Raspberries are back in all their power (pop) and glory
It’s a little strange to hear Eric Carmen sing once again about teenage lust via songs like “I Wanna Be With You” and “Go All the Way”—especially after all these years. It’s been three-plus decades since the Raspberries last recorded together, and unlike many other classic rock bands from that era, this is only their first such reunion. But the good news is they don’t sound like they’ve aged at all.
Lead singer Carmen is backed by Wally Bryson on guitar, Jim Bonfanti at the drums, and Dave Smalley on bass. This live document contains 21 songs, most of which are original material. The group also covers the Who’s “I Can’t Explain” and the Searchers’ “Needles and Pins”. The band only released four CDs during its short half-decade together, so they had to throw in a few favorite outside songs just to keep their sanity.
Sadly, the Raspberries broke up because their power-pop sounds were quickly being drowned out by all the progressive junk released in the ‘70s. But Bruce Springsteen’s liner notes for this two-disc package reveal that musician-fans saw the group as more than just a lightweight power-pop outfit. Springsteen notes: “Soaring choruses, Beach Boy harmonies over crunchy Who guitars, lyrics simultaneously innocent, lascivious, and all about sex, sex, sex continue to make for an unbeatable combination.” Another fan at the time, John Lennon, is also pictured wearing a Raspberries sweatshirt. Had there been more average fans that got it, perhaps the Raspberries back catalogue for this reunion tour might have been much bigger. Such are the breaks.
It’s easy to lump the Raspberries in with other pioneering power-pop acts like Badfinger and Big Star. But unlike those two cult acts, the Raspberries experienced a brief life on the top of the charts. Still, power-pop fans don’t hold Raspberries’ big hits against them. The group combined memorable melodies with great rock guitar better than most. So they deserved to have hits, God bless ‘em.
I can remember loving “Go All the Way” back in junior high school, even though I didn’t really realize how sexual it was at the time. It was played on the school bus radio in between Elton John and Kiss songs. But there was an urgency, a passion to it; one that I would later also relate to in Clash and Springsteen songs. There was also that great Wally Bryson guitar riff that couldn’t be beat.
“Go All the Way” is included on Disc 2, along with the cream of the Raspberries’ crop. This second disc begins with “Overnight Sensation (Hit Record)”, which Carmen introduces by describing the transistor radio he listened to under his pillow as a child. “Overnight Sensation” features Carmen’s piano and layered vocals. It’s probably outlines a music fan’s dream, and every music journalist’s fantasy—let’s be honest—too. Ah, to hear your music on the radio.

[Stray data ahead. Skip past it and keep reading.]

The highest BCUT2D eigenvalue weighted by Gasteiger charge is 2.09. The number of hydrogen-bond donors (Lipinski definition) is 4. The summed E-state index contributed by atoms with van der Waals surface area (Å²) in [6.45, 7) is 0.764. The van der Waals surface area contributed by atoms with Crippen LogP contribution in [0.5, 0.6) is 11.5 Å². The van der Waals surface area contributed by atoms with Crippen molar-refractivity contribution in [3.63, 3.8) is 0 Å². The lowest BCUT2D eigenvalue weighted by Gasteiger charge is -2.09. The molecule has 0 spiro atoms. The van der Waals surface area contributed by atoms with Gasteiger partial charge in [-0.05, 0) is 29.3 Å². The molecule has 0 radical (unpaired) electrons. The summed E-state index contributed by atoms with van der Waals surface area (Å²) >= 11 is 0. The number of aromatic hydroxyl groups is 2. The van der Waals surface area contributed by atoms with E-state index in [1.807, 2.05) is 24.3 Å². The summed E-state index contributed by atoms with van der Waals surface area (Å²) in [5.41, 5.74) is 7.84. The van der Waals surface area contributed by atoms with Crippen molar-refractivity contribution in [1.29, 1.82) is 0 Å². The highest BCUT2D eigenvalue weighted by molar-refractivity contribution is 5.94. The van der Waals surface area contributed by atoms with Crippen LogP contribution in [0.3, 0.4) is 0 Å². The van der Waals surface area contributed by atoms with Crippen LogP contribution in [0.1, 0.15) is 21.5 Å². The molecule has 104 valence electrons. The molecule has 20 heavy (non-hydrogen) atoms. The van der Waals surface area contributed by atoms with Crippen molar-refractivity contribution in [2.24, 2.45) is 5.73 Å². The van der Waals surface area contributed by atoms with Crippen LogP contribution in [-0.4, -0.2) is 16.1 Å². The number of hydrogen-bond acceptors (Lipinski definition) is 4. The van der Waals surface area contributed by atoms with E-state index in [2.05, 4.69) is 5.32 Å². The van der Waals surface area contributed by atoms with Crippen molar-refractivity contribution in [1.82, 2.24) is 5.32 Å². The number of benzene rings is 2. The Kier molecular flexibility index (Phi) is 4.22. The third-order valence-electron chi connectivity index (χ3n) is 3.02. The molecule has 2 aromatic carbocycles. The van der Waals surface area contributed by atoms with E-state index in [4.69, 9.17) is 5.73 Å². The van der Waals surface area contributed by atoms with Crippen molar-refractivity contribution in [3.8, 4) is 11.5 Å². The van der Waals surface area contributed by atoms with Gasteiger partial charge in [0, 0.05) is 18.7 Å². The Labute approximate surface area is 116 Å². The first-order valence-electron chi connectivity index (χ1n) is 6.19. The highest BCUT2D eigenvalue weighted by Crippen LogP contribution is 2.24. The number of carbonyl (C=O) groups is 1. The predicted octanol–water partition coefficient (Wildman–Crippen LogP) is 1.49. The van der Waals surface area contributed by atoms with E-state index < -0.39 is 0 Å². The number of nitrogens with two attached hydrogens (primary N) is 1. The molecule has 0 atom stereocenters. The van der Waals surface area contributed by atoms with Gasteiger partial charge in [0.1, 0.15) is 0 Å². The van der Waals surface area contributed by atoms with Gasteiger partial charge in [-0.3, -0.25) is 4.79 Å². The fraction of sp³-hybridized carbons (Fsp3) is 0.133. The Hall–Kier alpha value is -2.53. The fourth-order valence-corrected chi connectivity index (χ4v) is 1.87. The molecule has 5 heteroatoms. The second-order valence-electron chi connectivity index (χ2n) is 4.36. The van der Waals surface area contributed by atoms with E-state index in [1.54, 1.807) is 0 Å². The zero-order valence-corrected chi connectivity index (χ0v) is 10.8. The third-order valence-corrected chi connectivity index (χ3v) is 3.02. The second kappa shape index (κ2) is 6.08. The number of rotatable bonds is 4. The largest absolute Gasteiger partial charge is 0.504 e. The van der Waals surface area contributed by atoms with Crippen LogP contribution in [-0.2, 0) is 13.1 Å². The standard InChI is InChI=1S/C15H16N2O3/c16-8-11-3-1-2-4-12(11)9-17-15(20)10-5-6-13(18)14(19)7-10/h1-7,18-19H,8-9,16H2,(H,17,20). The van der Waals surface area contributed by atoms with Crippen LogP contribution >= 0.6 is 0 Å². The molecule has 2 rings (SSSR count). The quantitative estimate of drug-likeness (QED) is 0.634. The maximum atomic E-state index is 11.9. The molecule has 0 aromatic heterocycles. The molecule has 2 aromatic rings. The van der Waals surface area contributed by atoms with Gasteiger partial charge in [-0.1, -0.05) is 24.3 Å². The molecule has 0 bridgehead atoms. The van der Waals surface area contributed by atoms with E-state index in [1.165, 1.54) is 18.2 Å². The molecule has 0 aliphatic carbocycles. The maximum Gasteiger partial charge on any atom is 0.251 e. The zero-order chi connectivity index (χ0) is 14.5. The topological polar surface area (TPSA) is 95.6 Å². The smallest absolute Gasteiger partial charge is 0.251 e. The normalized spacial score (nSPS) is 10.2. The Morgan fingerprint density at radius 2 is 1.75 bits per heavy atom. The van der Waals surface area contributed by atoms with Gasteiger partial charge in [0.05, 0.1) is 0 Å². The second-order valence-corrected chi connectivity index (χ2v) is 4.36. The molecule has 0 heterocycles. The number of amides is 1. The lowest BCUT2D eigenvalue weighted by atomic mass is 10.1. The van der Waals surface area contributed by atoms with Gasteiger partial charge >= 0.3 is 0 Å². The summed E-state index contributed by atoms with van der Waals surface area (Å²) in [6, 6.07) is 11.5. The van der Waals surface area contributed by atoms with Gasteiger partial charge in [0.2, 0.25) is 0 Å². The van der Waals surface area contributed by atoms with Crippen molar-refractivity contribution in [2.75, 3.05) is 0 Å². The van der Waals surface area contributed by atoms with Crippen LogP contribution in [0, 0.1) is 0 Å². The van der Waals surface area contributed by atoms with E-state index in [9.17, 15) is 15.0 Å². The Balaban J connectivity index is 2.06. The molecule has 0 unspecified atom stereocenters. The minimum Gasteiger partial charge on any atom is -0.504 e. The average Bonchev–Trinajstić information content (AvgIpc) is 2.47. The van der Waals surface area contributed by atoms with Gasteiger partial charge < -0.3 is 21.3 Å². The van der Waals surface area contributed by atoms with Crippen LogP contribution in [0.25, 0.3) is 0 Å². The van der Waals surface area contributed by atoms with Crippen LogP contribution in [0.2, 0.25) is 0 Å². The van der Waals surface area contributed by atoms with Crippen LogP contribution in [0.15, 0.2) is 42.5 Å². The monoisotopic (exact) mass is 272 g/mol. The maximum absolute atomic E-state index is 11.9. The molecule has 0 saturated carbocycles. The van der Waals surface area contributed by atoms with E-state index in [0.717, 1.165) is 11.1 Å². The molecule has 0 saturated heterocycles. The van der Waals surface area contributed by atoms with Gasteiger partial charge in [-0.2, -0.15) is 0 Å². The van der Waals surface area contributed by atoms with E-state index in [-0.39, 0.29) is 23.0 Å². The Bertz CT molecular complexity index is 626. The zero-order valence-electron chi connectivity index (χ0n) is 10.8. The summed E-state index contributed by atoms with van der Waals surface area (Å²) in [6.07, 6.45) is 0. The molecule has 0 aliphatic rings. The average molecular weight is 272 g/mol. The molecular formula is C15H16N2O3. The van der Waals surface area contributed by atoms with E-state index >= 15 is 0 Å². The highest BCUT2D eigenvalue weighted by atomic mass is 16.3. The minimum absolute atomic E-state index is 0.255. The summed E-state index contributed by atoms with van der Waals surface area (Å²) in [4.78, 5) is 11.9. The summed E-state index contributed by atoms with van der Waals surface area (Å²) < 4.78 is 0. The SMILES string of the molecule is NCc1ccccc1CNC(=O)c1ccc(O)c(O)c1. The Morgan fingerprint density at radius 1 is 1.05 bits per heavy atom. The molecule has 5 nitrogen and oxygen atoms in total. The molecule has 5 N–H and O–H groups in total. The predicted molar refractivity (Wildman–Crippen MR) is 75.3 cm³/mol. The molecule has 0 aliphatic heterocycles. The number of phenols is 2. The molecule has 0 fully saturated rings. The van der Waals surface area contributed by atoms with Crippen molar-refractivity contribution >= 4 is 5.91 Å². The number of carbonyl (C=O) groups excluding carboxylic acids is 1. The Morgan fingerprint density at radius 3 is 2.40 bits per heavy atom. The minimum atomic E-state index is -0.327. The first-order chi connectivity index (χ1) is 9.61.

With “Ecstasy”, also on this second CD, the Raspberries get all the inner Who out of their system. It features a Keith Moon-esque wild drum intro and a Pete Townshend riff. Rodger Daltrey will never sing nearly as smoothly as Carmen can, and that’s the one factor that keeps the tune from nearly being a Who imitation song. “I’m a Rocker” is a Stones-y, piano-colored boogie song, which sounds a little ironic out of Carmen’s mouth; especially since Mr. Carmen became famous for power ballads like “All By Myself” later in his solo career.
If you only own the Raspberries’ greatest hits CD, this new live CD might seem to be a long stretch of unfamiliar music. Only about half of these songs are recognizable to most average rock fans. But even so, Carmen sounds like he’s having a blast, and the band is clearly enjoying this experience of playing together again. So you may just learn to like a few new (to you) Raspberries songs.
When you compare “Go All The Way” with some of the sexed up stuff on modern radio, it sounds relatively innocent now. But there’s a reason why they call classic rock classic. It makes perfect sense that many of today’s teens are gobbling up AC/DC and Doors’ songs; they hold up extremely well over time. Let’s hope some of these retro teens also pick on the Raspberries because experiencing the ecstasy of “Go All The Way” all over again is simply heavenly.
// Sound Affects
"The man whose songs were recorded by Johnny Cash, Alan Jackson, Ricky Skaggs, David Allan Coe, The Highwaymen, and countless others succumbs to time’s cruel cue that the only token of permanence we have to offer are the effects of shared moments and memories.READ the article